But Presley is mostly nightmare. On-stage, his gyrations, his nose wiping, his leers are vulgar. When asked about the sex element in his act, he answers without blinking his big brown eyes: “Ah don’t see anything wrong with it. Ah just act the way ah feel.” But Elvis will also grin and say, “Without mah left leg, ah’d be dead.” Old friends, like the Memphis Press-Scimitar’s Bob Johnson, advise him to clean up his ‘dances.’ Elvis listens and then goes out and does the same, very old things. His naive intransigence threatens his future.
Presley has taken the rock ‘n’ roll craze to new sales heights. He has also dragged “big beat” music to new lows in taste…
Back in Florida, meanwhile, Elvis Presley had received some flattering press in the St Petersburg Times. In Jacksonville, posters advertising his forthcoming shows (sample shown at top of this article) had been plastered all around town.
The posters featured Presley in action performing with guitar, billing him as an “RCA Victor Recording Star.” They invited readers to “hear him sing ‘Heartbreak Hotel,’ ‘Hound Dog,’ and his other great recording hits.”
Presley had performed previously in Jacksonville in 1955 with some notable results – both for his music and for the local keepers of moral turpitude.
It seems that on that visit there had been a little bit of a mob scene when mostly female fans rushed Presley backstage after his performance, tearing at his clothes and creating quite a disturbance. So the town fathers and some local clergy weren’t too happy about Presley coming back to their town again in 1956. But the kids of Jacksonville had eagerly come to the theater to get their tickets.
When Presley and his band finally arrived in Jacksonville for their August performance dates, they were faced with the possibility of arrest. Arrest warrants had been drawn up and stood as a threat to Elvis, prepared by Juvenile Court Judge Marion Gooding.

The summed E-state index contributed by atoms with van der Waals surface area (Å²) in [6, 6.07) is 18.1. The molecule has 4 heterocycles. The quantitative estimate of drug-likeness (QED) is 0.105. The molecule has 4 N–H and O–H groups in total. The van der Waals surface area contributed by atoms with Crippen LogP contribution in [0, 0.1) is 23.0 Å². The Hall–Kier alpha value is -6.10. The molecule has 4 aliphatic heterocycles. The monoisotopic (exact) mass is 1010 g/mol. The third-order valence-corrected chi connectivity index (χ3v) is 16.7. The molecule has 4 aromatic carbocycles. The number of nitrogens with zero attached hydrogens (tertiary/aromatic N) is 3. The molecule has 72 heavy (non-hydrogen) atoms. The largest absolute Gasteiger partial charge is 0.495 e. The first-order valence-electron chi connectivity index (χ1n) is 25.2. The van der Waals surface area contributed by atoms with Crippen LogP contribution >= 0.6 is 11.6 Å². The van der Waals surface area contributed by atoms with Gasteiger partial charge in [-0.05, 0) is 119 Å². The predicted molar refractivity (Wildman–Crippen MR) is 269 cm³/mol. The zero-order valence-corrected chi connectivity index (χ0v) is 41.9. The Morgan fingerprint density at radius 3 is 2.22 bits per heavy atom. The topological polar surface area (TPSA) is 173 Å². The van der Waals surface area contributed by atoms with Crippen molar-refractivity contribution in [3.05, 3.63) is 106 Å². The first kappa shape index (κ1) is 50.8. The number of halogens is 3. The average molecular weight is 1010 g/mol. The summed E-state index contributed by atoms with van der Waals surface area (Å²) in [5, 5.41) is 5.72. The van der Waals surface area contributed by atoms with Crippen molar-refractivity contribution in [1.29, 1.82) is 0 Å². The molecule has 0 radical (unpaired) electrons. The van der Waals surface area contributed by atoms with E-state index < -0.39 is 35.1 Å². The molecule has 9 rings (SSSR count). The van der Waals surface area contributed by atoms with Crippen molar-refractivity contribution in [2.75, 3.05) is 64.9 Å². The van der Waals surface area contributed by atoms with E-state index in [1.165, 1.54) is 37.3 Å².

Charges of “impairing the morals of minors” were included in the warrants and the judge told Elvis and crew that he was quite upset over what had happened on their previous visit and he wanted to prevent a recurrence of those events.
So if Elvis did any of his hip-gyrations during his performance, the Judge said, he would issue those warrants and send Elvis straight to the slammer. He and Elvis had a sit down at one point and came to some agreement.But Judge Gooding wasn’t Elvis’ only problem on that August visit. A few local churches expressed concern about the upcoming performance as well. At one, the Murray Hill Methodist Church, a session was held titled, “Hot Rods, Reefers and Rock and Roll.”
At another service, Rev. Robert Gray, holding a prayer meeting at Trinity Baptist Church told teenagers in attendance that Presley had achieved “a new low in spiritual degeneracy” and might not be offered salvation.
At that service, Rev. Gray asked the teens to pray for Elvis’ redemption. Later, when Elvis learned of this, he was quite offended, noting that had been a church-going person all of his life — “since I could walk.” Elvis would later say, “I feel the preacher was just looking for publicity.”When Elvis and his band did their shows, the police were in attendance, some using movie cameras. A few police were also seated in the orchestra pit in front the stage during performances, presenting something of a “Maginot line” of defense to keep screaming teens from storming the stage during Elvis’ final song. Throughout the performances, for the most part, Elvis refrained from wild gyrations as ordered by the judge, who was in attendance along with a few citizen committee members.
But Elvis did have a little fun with the judge during his performances by wiggling his little finger. “That’s where the curled lip and the little finger thing really got started,” later explained Elvis’ band member Scotty Moore. But mostly, Elvis was a good boy during the shows. “He stood there flat footed and did the whole show,” Moore said of Elvis’ performances. Judge Gooding was reportedly satisfied with the performances as well. But later, Elvis, who professed to being upset over the whole controversy, explained to reporters that he didn’t do “dirty body movements.”